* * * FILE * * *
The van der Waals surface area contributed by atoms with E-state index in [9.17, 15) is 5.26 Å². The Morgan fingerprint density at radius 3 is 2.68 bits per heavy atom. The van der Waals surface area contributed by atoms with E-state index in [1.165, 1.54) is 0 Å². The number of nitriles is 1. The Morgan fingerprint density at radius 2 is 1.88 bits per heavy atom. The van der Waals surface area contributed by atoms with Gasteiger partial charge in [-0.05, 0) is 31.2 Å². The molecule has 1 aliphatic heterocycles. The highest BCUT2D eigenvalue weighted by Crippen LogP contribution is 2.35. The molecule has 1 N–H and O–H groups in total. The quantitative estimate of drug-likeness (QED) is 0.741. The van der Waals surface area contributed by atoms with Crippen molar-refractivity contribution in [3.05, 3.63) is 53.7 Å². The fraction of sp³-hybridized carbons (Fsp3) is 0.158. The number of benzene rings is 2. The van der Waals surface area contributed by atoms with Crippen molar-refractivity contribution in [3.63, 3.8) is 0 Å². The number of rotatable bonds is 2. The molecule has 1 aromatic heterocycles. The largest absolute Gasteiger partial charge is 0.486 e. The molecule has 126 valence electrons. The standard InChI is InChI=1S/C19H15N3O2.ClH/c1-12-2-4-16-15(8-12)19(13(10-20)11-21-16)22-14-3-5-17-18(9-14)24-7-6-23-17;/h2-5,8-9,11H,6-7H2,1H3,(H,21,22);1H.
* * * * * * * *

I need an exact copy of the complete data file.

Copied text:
The van der Waals surface area contributed by atoms with E-state index in [9.17, 15) is 5.26 Å². The Morgan fingerprint density at radius 3 is 2.68 bits per heavy atom. The van der Waals surface area contributed by atoms with E-state index in [1.165, 1.54) is 0 Å². The number of nitriles is 1. The Morgan fingerprint density at radius 2 is 1.88 bits per heavy atom. The van der Waals surface area contributed by atoms with Gasteiger partial charge in [-0.05, 0) is 31.2 Å². The molecule has 1 aliphatic heterocycles. The highest BCUT2D eigenvalue weighted by Crippen LogP contribution is 2.35. The molecule has 1 N–H and O–H groups in total. The quantitative estimate of drug-likeness (QED) is 0.741. The van der Waals surface area contributed by atoms with Crippen molar-refractivity contribution in [3.05, 3.63) is 53.7 Å². The fraction of sp³-hybridized carbons (Fsp3) is 0.158. The number of benzene rings is 2. The van der Waals surface area contributed by atoms with Crippen molar-refractivity contribution in [3.63, 3.8) is 0 Å². The number of rotatable bonds is 2. The molecule has 1 aromatic heterocycles. The largest absolute Gasteiger partial charge is 0.486 e. The molecule has 126 valence electrons. The standard InChI is InChI=1S/C19H15N3O2.ClH/c1-12-2-4-16-15(8-12)19(13(10-20)11-21-16)22-14-3-5-17-18(9-14)24-7-6-23-17;/h2-5,8-9,11H,6-7H2,1H3,(H,21,22);1H.